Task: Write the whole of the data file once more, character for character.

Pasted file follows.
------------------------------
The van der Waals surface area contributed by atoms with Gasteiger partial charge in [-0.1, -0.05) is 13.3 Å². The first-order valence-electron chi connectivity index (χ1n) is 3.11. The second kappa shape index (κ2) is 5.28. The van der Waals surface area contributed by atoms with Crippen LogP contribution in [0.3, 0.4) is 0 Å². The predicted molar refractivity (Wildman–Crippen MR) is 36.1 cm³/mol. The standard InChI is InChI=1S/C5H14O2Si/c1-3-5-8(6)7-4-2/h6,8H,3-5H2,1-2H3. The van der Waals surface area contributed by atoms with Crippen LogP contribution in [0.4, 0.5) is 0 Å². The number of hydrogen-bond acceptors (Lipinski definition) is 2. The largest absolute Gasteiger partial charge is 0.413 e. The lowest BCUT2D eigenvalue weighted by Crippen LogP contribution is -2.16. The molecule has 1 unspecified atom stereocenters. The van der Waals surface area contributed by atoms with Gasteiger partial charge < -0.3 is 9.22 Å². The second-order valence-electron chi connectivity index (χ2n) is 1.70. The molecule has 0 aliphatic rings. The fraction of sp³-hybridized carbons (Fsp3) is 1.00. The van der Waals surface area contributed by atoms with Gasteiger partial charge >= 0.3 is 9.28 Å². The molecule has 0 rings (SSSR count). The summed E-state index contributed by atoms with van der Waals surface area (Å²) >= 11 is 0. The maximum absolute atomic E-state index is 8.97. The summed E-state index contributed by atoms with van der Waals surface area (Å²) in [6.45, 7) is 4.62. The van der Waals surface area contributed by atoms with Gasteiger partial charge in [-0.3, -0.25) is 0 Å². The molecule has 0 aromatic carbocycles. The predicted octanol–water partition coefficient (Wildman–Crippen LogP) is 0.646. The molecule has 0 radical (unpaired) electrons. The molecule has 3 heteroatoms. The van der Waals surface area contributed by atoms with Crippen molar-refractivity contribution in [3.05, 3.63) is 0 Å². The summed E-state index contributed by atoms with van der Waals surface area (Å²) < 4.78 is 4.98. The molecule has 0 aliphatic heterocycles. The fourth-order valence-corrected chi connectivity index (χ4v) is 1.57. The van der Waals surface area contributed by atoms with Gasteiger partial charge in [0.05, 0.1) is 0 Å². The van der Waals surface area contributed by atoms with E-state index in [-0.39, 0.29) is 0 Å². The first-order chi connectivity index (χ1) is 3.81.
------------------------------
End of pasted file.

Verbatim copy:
The van der Waals surface area contributed by atoms with Gasteiger partial charge in [-0.1, -0.05) is 13.3 Å². The first-order valence-electron chi connectivity index (χ1n) is 3.11. The second kappa shape index (κ2) is 5.28. The van der Waals surface area contributed by atoms with Crippen LogP contribution in [0.3, 0.4) is 0 Å². The predicted molar refractivity (Wildman–Crippen MR) is 36.1 cm³/mol. The standard InChI is InChI=1S/C5H14O2Si/c1-3-5-8(6)7-4-2/h6,8H,3-5H2,1-2H3. The van der Waals surface area contributed by atoms with Crippen LogP contribution in [0.4, 0.5) is 0 Å². The number of hydrogen-bond acceptors (Lipinski definition) is 2. The largest absolute Gasteiger partial charge is 0.413 e. The lowest BCUT2D eigenvalue weighted by Crippen LogP contribution is -2.16. The molecule has 1 unspecified atom stereocenters. The van der Waals surface area contributed by atoms with Gasteiger partial charge < -0.3 is 9.22 Å². The second-order valence-electron chi connectivity index (χ2n) is 1.70. The molecule has 0 aliphatic rings. The fraction of sp³-hybridized carbons (Fsp3) is 1.00. The van der Waals surface area contributed by atoms with Gasteiger partial charge >= 0.3 is 9.28 Å². The molecule has 0 rings (SSSR count). The summed E-state index contributed by atoms with van der Waals surface area (Å²) >= 11 is 0. The maximum absolute atomic E-state index is 8.97. The summed E-state index contributed by atoms with van der Waals surface area (Å²) in [6.45, 7) is 4.62. The van der Waals surface area contributed by atoms with Gasteiger partial charge in [-0.3, -0.25) is 0 Å². The molecule has 0 aromatic carbocycles. The predicted octanol–water partition coefficient (Wildman–Crippen LogP) is 0.646. The molecule has 0 radical (unpaired) electrons. The molecule has 3 heteroatoms. The van der Waals surface area contributed by atoms with Crippen molar-refractivity contribution in [3.05, 3.63) is 0 Å². The summed E-state index contributed by atoms with van der Waals surface area (Å²) < 4.78 is 4.98. The molecule has 0 aliphatic heterocycles. The fourth-order valence-corrected chi connectivity index (χ4v) is 1.57. The van der Waals surface area contributed by atoms with Gasteiger partial charge in [0.05, 0.1) is 0 Å². The van der Waals surface area contributed by atoms with E-state index in [-0.39, 0.29) is 0 Å². The first-order chi connectivity index (χ1) is 3.81.